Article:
Let's hear it for rock nerds everywhere.
That's right -- the people who still carry around the LP version of Rush's "2112" because they find the lyrics mesmerizing are celebrating today, with good reason. The Canadian prog-rock trio finally has been inducted into the Rock and Roll Hall of Fame, much to the delight of thousands of fans who have been lobbying for years.
Good. The band deserves it -- even if it's hard to fathom why the group is in now, when Rock Hall voters had previously deemed it unworthy.
Then again, the voting criteria for the Rock and Roll Hall of Fame is confusing. Even defining what kind of music is eligible can be confusing to some.
We recently did a bracket-style vote, asking readers which acts they think should be inducted into the hall. When I was posting results after each round of voting on social media sites, I would see lots of comments about whether or not an act qualifies as "rock 'n' roll."
All about the blues
My response was typically this: Every type of subgenre, from disco to heavy metal, contains traces of rock 'n' roll. Beyond that, it all comes from the same place: R&B. If there were no Muddy Waters, there would be no Rolling Stones. If Big Mama Thornton didn't exist, Elvis Presley wouldn't exist. If Elvis didn't exist, we might not have the Beatles, and so on.
That, to me, is the easy part. What's confusing is the set of qualifications a band or musician must possess to get into the Rock and Roll Hall of Fame.
Is it about having a certain amount of influence? Is it about being great players? Is it about having hit songs? Is it about a band's effect on popular music? All are no doubt considered, and should be.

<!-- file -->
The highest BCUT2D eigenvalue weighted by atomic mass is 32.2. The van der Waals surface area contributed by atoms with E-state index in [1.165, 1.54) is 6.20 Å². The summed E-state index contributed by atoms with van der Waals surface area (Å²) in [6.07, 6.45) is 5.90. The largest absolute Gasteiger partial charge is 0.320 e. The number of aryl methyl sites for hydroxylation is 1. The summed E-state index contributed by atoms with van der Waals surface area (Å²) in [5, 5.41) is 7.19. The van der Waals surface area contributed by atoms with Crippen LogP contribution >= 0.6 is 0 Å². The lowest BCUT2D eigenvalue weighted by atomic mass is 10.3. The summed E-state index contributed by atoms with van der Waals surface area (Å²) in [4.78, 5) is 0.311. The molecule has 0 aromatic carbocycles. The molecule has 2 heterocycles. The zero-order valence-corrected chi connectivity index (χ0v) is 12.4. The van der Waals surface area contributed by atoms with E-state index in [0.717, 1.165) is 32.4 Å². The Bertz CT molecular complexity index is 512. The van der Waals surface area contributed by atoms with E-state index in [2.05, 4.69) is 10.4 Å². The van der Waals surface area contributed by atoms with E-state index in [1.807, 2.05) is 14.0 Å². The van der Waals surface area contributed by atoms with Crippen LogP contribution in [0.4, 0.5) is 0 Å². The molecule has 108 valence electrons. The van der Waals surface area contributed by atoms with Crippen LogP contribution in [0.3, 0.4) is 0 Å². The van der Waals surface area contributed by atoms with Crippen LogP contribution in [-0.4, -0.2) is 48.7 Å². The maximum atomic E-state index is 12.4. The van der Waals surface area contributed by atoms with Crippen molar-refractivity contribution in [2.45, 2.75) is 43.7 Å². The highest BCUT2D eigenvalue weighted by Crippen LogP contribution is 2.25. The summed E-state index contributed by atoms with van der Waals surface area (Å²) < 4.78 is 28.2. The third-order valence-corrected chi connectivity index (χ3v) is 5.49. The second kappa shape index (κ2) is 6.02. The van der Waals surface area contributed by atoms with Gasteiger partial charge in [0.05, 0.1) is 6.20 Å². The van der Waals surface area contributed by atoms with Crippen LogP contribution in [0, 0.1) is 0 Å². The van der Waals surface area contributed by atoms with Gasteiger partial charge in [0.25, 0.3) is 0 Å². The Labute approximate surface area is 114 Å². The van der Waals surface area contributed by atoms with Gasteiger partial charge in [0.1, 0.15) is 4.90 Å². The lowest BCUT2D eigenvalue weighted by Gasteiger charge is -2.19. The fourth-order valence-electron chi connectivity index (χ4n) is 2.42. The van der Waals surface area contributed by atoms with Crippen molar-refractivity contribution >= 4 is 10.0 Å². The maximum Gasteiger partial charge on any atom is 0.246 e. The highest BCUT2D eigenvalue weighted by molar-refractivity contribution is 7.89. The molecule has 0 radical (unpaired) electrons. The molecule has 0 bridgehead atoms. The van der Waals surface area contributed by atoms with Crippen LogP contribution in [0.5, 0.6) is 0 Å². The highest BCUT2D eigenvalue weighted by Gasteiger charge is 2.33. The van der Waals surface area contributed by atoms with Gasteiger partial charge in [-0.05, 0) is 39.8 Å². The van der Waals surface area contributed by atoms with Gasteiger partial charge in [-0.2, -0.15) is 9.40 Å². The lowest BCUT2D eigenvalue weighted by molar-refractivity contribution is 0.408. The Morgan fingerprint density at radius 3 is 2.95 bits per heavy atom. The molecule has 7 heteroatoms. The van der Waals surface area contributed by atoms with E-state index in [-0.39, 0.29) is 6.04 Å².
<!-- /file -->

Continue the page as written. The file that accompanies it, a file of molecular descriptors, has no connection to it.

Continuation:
My concern is whether members of the nominating panel allow their biases to intrude on the process. For example, it's hard to argue the effect Kiss has had on the concepts of marketing rock music and on staging a flamboyant live show, despite widely varying opinions about how good the band is. Yet nearly 40 years after the band released its first record, Kiss isn't in the hall.
It's obviously difficult for rock snobs to acknowledge certain things. That includes, up until this year, rock 'n' roll nerddom.
I think a big hurdle has been cleared with the induction of Rush, which has never had a true hit single, yet has stayed afloat for four decades, thanks to legions of fans who keep buying the band's albums and flocking to its shows. Rush fans are the rock equivalent of Trekkies -- loyal supporters who are often mocked, but capable of keeping their favorite artists afloat for decades.
So this year's induction of Rush is like a rock 'n' roll version of "Revenge of the Nerds."
The guys in Rush are smart. They've written progressive music that, unlike most prog rock, has been heavy enough at times (at least their first decade or so) to pull in the hard rock crowd. They're incredible players. Their music resonates with people who, like me, grew up with their records sandwiched on turntables between Van Halen and AC/DC. "Moving Pictures" (1981) was a bellwether release for a generation of guitar rock lovers who can still look back and not regret all their musical choices.
They don't write hit singles and never have. They haven't been Rolling Stone cover darlings. MTV didn't make or break them. They are like dinosaurs from the LP age who still roam the Earth in the age of singles. Despite a semi-irritating spell when they grew a bit too enamored of keyboards, Rush is one of the few bands that never strayed too far from its roots. For that, many of us are grateful. The band's induction into the Rock Hall is a welcome nod to those who still value good music over modern window dressing.